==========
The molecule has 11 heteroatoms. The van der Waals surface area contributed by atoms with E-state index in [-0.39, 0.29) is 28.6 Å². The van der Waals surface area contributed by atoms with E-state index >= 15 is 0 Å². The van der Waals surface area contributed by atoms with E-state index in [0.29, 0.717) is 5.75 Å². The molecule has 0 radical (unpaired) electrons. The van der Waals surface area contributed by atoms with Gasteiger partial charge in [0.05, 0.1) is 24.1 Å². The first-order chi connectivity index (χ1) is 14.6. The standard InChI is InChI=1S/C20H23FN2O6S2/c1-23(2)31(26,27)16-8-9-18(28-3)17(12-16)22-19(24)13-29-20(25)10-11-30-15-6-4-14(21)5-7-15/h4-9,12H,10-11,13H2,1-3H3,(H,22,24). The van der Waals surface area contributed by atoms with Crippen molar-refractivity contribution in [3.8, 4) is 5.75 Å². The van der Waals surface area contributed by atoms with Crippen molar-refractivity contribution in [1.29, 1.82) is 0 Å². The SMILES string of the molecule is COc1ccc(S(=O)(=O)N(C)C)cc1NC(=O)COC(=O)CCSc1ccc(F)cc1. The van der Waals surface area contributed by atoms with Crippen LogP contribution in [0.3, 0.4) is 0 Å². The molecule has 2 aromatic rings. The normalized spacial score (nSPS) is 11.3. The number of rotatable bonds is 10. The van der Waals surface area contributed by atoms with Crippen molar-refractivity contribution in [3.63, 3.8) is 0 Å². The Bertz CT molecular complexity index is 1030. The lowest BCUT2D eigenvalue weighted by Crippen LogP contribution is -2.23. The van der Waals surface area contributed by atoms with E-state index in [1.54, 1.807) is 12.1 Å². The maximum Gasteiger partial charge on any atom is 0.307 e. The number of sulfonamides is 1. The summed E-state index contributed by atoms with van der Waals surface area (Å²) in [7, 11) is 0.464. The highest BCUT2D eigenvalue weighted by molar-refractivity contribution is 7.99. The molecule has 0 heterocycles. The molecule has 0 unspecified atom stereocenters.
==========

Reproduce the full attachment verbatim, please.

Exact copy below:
The molecule has 11 heteroatoms. The van der Waals surface area contributed by atoms with E-state index in [-0.39, 0.29) is 28.6 Å². The van der Waals surface area contributed by atoms with E-state index >= 15 is 0 Å². The van der Waals surface area contributed by atoms with E-state index in [0.29, 0.717) is 5.75 Å². The molecule has 0 radical (unpaired) electrons. The van der Waals surface area contributed by atoms with Gasteiger partial charge in [0.05, 0.1) is 24.1 Å². The first-order chi connectivity index (χ1) is 14.6. The standard InChI is InChI=1S/C20H23FN2O6S2/c1-23(2)31(26,27)16-8-9-18(28-3)17(12-16)22-19(24)13-29-20(25)10-11-30-15-6-4-14(21)5-7-15/h4-9,12H,10-11,13H2,1-3H3,(H,22,24). The van der Waals surface area contributed by atoms with Crippen molar-refractivity contribution in [3.8, 4) is 5.75 Å². The van der Waals surface area contributed by atoms with Crippen molar-refractivity contribution in [1.29, 1.82) is 0 Å². The SMILES string of the molecule is COc1ccc(S(=O)(=O)N(C)C)cc1NC(=O)COC(=O)CCSc1ccc(F)cc1. The van der Waals surface area contributed by atoms with Crippen LogP contribution in [0.3, 0.4) is 0 Å². The molecule has 2 aromatic rings. The normalized spacial score (nSPS) is 11.3. The number of rotatable bonds is 10. The van der Waals surface area contributed by atoms with Crippen molar-refractivity contribution in [3.63, 3.8) is 0 Å². The Bertz CT molecular complexity index is 1030. The lowest BCUT2D eigenvalue weighted by Crippen LogP contribution is -2.23. The van der Waals surface area contributed by atoms with E-state index in [1.54, 1.807) is 12.1 Å². The maximum Gasteiger partial charge on any atom is 0.307 e. The number of sulfonamides is 1. The summed E-state index contributed by atoms with van der Waals surface area (Å²) in [7, 11) is 0.464. The highest BCUT2D eigenvalue weighted by molar-refractivity contribution is 7.99. The molecule has 0 heterocycles. The molecule has 0 unspecified atom stereocenters.